Cohabitation and the New Alimony Statute

Jan 23, 2016

In 2014, the Legislature extensively revised the alimony statute, N.J.S.A. 2A:3-23.  In pertinent part, the law now provides that “[a]limony may be suspended or terminated if the payee cohabits with another person.”

The husband and wife in Frick v. Frick entered into a property settlement agreement (PSA) on September 21, 2009, which was incorporated into their divorce decree.  Under the PSA, the husband was to pay the wife limited duration alimony for 10 years, which would terminate on September 30, 2019.  However, the PSA specifically stipulated that alimony payments would cease before that date if the wife remarried, or if either the husband or wife died.  The PSA also stated that the husband and wife had “envisioned and considered any and all foreseeable and unforeseeable events occurring to either of them,” and that the cases Lepis v. Lepis and Crews v. Crews would be inapplicable “to the extension of the alimony term.”

In 2014, the husband filed a motion to terminate alimony because the wife was cohabitating with a man and his two children, and had been since September 2013.  Hearings were conducted by the Family Part judge between August and October of 2014.  The wife testified that she and her cohabitant maintained a joint account into which he deposited his salary and she deposited her alimony, but that each was responsible for his or her own expenses.  The cohabitant asserted that he only bought food for the household meant for his children, and that the only expenses he paid on the wife’s behalf were the costs of two vacations they went on together.

The judge terminated alimony, except for the period between September 2013 and September 2014, because the amendments to the alimony statute did not go into effect until September 2014.  The judge also found that the wife’s cohabitant “provided minimal economic assistance when balanced with the [wife’s] economic needs and expenses.”  The lack of impact that the cohabiting had on the wife’s financial status also contributed to the judge’s decision to continue alimony for that year.  The judge further noted that “the PSA was silent as to the cohabitation and how it would affect spousal support,” but nevertheless concluded that the amendments to the alimony statute clearly governed and, accordingly, no further alimony was due.  Finally, the judge agreed that the language of the PSA pertaining to Lepis and Crews only limited the wife’s ability to seek continuation of alimony payments beyond September 2019.

The wife appealed, arguing that the language of the PSA contemplated early termination only upon the death of either spouse or her remarriage.  She also argued that there is no legislative indication that the amendment to the alimony statute should be given retroactive effect, and that New Jersey case law has held that the amendment is only to be applied prospectively.

Although the trial judge did not make any credibility findings, the Appellate Division necessarily assumed that he found the wife and the cohabitant credible because he did not modify alimony for the year before the amendment became effective.  But while the Appellate Division affirmed the implicit credibility determinations, it disagreed with the lower court’s legal conclusions.  Specifically, the Appellate Division found that the PSA waived cohabitation as a change of circumstances.  Although the husband and wife did not discuss the effect of cohabitation before entering into the PSA, the language therein is all-inclusive.  The agreement specified the events that would trigger the early termination of alimony and although cohabitation is a foreseeable event, it was not included on that list.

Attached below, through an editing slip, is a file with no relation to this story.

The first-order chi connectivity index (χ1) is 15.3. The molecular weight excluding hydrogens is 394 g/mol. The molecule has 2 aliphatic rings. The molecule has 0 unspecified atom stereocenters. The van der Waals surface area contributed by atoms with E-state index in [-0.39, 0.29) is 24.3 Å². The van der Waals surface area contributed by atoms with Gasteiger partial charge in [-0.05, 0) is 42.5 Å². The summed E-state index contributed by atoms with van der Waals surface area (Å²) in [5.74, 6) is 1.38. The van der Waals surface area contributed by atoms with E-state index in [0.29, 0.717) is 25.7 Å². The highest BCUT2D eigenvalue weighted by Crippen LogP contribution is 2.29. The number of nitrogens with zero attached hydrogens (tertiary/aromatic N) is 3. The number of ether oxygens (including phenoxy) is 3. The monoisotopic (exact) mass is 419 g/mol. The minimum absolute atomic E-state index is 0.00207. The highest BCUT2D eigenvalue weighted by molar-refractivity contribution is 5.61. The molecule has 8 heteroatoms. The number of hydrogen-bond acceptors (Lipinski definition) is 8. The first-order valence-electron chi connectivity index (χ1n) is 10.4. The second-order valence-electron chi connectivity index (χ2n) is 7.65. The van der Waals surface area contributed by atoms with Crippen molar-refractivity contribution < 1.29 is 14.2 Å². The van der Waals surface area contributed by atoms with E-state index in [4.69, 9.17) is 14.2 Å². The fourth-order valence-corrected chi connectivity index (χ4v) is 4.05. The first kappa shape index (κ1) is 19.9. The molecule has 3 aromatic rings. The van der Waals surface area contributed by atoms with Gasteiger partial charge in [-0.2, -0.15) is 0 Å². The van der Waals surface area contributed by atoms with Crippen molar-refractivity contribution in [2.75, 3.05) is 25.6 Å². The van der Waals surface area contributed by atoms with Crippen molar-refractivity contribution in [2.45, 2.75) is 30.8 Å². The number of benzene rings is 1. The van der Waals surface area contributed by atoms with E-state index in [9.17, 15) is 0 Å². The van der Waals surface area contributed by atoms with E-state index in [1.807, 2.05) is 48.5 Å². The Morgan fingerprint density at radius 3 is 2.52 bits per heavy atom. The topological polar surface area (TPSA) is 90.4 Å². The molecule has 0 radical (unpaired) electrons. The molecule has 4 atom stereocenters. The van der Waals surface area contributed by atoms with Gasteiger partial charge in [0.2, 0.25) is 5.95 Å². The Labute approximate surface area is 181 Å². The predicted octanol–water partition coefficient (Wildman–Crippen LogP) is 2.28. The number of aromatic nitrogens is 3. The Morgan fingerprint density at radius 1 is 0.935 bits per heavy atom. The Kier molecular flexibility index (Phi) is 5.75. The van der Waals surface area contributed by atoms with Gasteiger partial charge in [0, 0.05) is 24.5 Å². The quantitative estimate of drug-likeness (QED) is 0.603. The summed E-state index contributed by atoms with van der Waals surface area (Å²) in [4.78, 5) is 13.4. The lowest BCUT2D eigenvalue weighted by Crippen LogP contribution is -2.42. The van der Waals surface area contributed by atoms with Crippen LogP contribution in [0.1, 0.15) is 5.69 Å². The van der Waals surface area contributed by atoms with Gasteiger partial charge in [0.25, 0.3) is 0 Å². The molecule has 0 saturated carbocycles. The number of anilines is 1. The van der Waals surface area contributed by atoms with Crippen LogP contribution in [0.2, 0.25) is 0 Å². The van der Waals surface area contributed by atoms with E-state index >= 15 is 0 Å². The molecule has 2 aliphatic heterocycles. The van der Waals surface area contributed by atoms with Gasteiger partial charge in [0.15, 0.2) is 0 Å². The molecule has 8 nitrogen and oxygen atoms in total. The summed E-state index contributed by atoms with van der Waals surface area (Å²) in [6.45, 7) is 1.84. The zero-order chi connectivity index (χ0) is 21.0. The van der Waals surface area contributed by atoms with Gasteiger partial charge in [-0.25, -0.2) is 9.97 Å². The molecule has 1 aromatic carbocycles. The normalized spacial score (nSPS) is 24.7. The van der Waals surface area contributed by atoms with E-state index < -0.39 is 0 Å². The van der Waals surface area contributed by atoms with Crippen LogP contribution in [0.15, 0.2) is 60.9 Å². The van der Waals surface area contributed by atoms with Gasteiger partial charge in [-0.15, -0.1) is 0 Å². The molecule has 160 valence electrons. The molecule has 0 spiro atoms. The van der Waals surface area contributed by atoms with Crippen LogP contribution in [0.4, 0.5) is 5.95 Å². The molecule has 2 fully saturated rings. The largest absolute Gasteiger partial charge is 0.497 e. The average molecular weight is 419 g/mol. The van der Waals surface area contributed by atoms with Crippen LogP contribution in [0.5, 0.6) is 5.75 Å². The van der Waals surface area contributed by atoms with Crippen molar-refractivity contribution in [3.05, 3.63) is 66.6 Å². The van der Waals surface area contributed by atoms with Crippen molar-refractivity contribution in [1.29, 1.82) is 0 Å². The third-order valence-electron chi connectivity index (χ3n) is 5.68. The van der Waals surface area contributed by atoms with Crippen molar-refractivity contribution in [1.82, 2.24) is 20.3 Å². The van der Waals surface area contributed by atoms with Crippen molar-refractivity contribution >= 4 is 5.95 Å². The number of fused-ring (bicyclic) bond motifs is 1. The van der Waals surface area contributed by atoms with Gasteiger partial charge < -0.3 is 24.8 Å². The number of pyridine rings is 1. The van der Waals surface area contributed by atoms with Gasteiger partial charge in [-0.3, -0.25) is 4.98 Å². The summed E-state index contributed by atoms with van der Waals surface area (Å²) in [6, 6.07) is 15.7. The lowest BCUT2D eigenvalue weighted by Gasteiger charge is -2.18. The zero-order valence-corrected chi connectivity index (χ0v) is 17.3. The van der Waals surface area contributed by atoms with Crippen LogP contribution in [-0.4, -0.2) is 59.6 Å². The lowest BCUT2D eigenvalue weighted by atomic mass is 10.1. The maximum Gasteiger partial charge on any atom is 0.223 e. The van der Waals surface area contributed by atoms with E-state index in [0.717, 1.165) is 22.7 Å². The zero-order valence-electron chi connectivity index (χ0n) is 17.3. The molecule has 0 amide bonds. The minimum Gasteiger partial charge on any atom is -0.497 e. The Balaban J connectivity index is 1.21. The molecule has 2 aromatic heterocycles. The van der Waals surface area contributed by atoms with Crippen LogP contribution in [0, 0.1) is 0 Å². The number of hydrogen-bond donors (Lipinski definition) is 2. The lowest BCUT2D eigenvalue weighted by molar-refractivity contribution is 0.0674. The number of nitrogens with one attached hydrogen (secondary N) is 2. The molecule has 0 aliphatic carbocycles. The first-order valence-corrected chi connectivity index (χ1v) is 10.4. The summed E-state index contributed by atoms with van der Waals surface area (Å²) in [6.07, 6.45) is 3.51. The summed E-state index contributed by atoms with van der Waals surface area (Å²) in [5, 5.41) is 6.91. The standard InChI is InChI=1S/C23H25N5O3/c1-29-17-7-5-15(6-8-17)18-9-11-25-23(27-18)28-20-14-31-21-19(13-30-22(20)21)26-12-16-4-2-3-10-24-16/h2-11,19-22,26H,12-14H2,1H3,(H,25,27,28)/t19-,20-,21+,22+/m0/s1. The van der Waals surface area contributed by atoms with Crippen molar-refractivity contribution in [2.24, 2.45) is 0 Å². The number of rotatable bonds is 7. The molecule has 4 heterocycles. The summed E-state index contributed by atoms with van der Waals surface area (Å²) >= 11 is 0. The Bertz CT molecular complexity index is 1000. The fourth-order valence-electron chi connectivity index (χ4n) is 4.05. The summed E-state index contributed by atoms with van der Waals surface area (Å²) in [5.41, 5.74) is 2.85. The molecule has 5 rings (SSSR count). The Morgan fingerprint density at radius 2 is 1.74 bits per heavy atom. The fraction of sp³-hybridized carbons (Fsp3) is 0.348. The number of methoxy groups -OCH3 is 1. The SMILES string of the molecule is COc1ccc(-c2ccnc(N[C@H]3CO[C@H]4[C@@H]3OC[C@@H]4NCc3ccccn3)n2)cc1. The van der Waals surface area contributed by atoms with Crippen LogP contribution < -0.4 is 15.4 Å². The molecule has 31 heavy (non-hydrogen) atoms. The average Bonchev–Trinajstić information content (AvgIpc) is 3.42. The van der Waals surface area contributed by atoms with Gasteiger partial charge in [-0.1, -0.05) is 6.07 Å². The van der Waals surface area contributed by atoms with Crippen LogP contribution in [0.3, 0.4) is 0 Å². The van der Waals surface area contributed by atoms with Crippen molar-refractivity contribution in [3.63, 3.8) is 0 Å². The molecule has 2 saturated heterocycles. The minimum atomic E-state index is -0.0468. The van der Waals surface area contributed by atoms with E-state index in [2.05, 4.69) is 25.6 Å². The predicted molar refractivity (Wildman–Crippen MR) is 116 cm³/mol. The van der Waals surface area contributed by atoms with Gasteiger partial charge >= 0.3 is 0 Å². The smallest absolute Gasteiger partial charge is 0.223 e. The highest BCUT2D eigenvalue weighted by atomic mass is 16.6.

Because the PSA did not authorize termination of alimony due to the wife’s cohabitation, the Appellate Division then addressed whether the amendment to the alimony statute had retroactive effect.  The Appellate Division observed that the previous version of the statute permitted modification of alimony based on a showing of changed circumstances, which included the financial effects of cohabiting with another.  However, the statute now limits a court’s power to suspending or terminating the spousal support obligation upon proof of cohabitation.  The Appellate Division also noted that it has affirmed the continued effectiveness of post-judgment orders reducing alimony on the basis of cohabitation that were entered before passage of the amendment.  In that context, the Appellate Division explained that the bill that adopted the amendment indicated that the Legislature recognized “the need to uphold prior agreements executed or final orders filed before the adoption of the statutory amendments.”  The Appellate Division reasoned that the analysis is the same for PSAs because the Legislature similarly recognized the need to enforce negotiated contracts—like the one at issue here.

Accordingly, the Appellate Division concluded that it was improper to terminate the limited duration alimony and reversed the trial judge.  The husband and wife entered into the PSA in 2009, but the amendment did not go into effect until 2014.  Both the clear intent of the Legislature and subsequent case law demonstrate that the PSA was not affected by the amendment.

If you have an issue with alimony, contact the skilled matrimonial attorneys at Sarno da Costa D’Aniello Maceri LLC.  Call us today at (973) 274-5200